The buyer also will pay out some of the profits that data can generate to the people it describes. According to a recent story in the New York Times, the median household is due $20,000 annually for the data it produces that is used by marketers, product development, artificial intelligence training and more. Wibson transactions will built booties of Wibcoins, a proprietary currency that can be traded on cryptocurrency exchanges.

“This is a big change in the way marketers build profiles today. The marketer will have access to higher quality data,” Travizano says, “and Wibson will provide access to characteristics that were, for many marketers, unavailable previously, even if they were working through the biggest advertising platforms.”

In the alpha phase, only Wibson and academics are buying data. But later this year, marketers will join, defining their desired audiences, intended data use and compensation for relevant data.

Kelly Shermach is a Business Reporter at The Wise Marketer

The post Consumers Sell Personal Data, Knowing Exactly How It Will Be Used appeared first on The Wise Marketer.

Be an Inclusion Rider: Elevate Women In Tech

I will never stop doing my part to make the tech industry more welcoming for women, especially in technical roles. With all of the intense discussion surrounding the subject of equality in the workplace, this is a great time to look at five easy steps you can take right now to make a change for women in tech. At the Oscars on Sunday, March 4, Frances McDormand ended her speech with two powerful words: inclusion rider (take a second to Google it if you haven’t yet.) It is a Hollywood industry term, but anyone can be an inclusion rider—let’s explore how.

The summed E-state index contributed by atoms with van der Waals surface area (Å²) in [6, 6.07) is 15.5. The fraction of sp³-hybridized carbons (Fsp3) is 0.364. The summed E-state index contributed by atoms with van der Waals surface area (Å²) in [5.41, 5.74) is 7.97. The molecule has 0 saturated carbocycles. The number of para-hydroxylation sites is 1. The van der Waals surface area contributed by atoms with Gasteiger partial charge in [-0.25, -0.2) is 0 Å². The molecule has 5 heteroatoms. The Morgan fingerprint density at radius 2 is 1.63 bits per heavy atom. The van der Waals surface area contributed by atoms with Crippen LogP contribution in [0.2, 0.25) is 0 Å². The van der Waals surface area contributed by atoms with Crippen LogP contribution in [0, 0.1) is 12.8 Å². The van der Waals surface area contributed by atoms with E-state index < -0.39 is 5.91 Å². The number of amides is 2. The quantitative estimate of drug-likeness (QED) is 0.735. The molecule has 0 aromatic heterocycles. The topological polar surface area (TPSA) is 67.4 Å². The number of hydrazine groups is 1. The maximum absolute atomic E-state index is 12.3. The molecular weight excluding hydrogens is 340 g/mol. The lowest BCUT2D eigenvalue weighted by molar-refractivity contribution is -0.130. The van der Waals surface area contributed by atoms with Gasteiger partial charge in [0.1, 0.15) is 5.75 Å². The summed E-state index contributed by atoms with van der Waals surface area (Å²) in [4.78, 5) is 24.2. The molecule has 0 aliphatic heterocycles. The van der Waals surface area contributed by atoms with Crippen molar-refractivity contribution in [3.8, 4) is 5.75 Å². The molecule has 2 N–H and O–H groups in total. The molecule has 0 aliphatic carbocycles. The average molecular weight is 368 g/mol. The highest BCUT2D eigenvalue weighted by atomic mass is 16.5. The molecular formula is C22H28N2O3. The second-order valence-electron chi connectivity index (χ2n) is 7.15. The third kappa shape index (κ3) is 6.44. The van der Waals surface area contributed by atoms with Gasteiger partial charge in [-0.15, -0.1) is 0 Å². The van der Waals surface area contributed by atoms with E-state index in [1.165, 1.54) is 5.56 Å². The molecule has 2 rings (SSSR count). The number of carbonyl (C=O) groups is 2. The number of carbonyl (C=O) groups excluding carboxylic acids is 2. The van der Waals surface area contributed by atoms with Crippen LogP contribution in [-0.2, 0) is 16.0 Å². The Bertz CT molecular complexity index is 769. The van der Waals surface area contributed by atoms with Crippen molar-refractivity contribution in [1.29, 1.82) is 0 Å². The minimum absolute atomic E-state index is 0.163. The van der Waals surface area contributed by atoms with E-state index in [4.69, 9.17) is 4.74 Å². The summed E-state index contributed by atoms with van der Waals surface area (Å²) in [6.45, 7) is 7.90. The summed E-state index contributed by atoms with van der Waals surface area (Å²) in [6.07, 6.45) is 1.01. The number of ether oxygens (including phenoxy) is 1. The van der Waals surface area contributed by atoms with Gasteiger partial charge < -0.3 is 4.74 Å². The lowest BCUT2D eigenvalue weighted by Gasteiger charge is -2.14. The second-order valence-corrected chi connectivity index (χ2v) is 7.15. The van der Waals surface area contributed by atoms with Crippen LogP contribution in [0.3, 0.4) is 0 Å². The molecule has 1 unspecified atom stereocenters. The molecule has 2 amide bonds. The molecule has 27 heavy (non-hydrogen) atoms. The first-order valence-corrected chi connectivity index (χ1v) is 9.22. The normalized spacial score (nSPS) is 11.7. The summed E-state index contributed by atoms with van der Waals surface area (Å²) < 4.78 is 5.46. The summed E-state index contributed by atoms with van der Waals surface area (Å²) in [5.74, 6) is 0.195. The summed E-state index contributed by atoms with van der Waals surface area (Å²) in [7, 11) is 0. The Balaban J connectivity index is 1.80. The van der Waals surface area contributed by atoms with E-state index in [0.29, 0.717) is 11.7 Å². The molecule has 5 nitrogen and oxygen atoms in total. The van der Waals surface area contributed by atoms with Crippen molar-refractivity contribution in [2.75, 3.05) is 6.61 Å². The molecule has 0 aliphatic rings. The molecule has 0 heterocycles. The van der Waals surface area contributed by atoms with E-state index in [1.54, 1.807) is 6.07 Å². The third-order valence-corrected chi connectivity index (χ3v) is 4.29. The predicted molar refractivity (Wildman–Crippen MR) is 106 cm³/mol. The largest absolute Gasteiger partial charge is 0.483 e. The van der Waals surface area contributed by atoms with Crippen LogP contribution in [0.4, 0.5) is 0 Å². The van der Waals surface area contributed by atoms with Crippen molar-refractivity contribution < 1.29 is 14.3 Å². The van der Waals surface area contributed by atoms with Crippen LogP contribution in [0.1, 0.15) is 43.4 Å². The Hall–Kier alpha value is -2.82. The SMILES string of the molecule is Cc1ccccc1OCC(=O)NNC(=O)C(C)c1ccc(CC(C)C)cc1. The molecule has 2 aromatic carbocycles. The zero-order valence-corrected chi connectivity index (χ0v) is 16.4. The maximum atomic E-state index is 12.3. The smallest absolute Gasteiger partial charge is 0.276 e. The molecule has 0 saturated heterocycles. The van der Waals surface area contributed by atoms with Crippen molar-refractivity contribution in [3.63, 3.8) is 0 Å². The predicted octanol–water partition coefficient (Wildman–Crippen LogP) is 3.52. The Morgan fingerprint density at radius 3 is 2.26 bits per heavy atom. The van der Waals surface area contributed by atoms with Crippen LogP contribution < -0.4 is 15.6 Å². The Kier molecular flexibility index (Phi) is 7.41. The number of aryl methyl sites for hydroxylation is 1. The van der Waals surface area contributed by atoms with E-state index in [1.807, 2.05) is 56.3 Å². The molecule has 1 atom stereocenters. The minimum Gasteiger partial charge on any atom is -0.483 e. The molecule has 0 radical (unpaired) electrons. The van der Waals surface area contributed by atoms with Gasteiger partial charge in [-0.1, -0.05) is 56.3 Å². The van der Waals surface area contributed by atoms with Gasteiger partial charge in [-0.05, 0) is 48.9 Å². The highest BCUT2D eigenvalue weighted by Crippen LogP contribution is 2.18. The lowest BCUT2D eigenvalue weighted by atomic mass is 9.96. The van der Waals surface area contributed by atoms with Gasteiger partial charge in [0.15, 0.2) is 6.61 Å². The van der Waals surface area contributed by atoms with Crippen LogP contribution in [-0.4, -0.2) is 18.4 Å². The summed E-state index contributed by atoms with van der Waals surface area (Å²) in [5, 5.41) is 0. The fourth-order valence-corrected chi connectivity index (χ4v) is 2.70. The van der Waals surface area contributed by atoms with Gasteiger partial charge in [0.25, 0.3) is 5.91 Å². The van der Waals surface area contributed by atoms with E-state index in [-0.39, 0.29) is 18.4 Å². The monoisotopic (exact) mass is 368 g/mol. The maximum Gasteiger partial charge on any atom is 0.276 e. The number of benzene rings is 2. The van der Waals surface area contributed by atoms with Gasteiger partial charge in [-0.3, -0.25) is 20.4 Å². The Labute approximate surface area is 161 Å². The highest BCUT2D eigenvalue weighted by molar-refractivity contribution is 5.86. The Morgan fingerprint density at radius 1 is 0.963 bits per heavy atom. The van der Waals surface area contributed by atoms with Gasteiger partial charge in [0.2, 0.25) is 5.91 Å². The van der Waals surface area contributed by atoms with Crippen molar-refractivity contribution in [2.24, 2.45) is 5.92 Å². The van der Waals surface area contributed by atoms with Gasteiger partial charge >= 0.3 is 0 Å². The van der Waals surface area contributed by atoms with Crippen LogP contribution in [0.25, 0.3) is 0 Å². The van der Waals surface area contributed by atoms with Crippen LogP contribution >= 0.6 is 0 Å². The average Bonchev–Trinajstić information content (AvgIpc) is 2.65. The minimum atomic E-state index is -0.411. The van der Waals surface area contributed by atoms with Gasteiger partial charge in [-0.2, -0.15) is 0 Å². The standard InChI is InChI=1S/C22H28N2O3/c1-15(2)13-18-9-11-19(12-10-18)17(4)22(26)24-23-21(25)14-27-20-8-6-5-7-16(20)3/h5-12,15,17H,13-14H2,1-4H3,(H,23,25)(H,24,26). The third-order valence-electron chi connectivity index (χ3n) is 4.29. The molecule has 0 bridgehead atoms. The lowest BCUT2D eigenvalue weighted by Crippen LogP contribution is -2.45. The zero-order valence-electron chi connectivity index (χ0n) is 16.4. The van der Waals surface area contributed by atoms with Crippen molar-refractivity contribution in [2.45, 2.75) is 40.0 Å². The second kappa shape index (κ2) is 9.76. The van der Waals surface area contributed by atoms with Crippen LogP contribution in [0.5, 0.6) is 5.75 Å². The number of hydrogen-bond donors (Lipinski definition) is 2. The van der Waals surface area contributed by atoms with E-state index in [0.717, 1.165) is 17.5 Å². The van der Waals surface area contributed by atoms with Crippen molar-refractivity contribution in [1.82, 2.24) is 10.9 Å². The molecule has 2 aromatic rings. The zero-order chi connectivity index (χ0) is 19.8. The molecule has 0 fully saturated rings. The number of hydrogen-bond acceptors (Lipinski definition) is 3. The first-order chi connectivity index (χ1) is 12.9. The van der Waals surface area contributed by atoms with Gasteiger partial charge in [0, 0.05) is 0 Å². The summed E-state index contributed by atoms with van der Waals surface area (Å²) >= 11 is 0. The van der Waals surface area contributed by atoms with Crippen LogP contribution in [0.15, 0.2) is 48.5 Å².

“We come in peace, but we mean business” – Janelle Monae, 2018 Grammys

1. Encourage Technical Curiosity Early and Often

I grew up preferring video games and LEGOS to dolls. I enjoyed books and puzzles over playing house (and so did our CMO!). Don’t get me wrong. I still had a super cool pink Barbie car, but in my mind, Barbie was on her way to work and then home to study. My mother encouraged prioritizing my studies over everything else, and my relatives had the wisdom to ask what I was reading just as often as they commented on my appearance. I was a 90s kid, so there were no coding classes available to me. But there were ample opportunities to problem-solve in epic video games such as Sonic the Hedgehog and Need for Speed.

If you’ve got young girls in your life, get them involved with organizations such as Girls Who Code, Amy Poehler’s Smart Girls, or the Anita Borg Institute for Women & Technology. These organizations are fantastic to foster growth and development. Demand for technical skills in areas such as IT (big data, NoSQL, and Apache Hadoop), design (Node.js), and research & analysis (Tableau, Python) have grown exponentially over the past several years and show no signs of slowing down. We are at the forefront of incredible breakthroughs in AI, medicine, and VR. Now is the time to support inclusive workforces to keep driving innovation and problem-solving.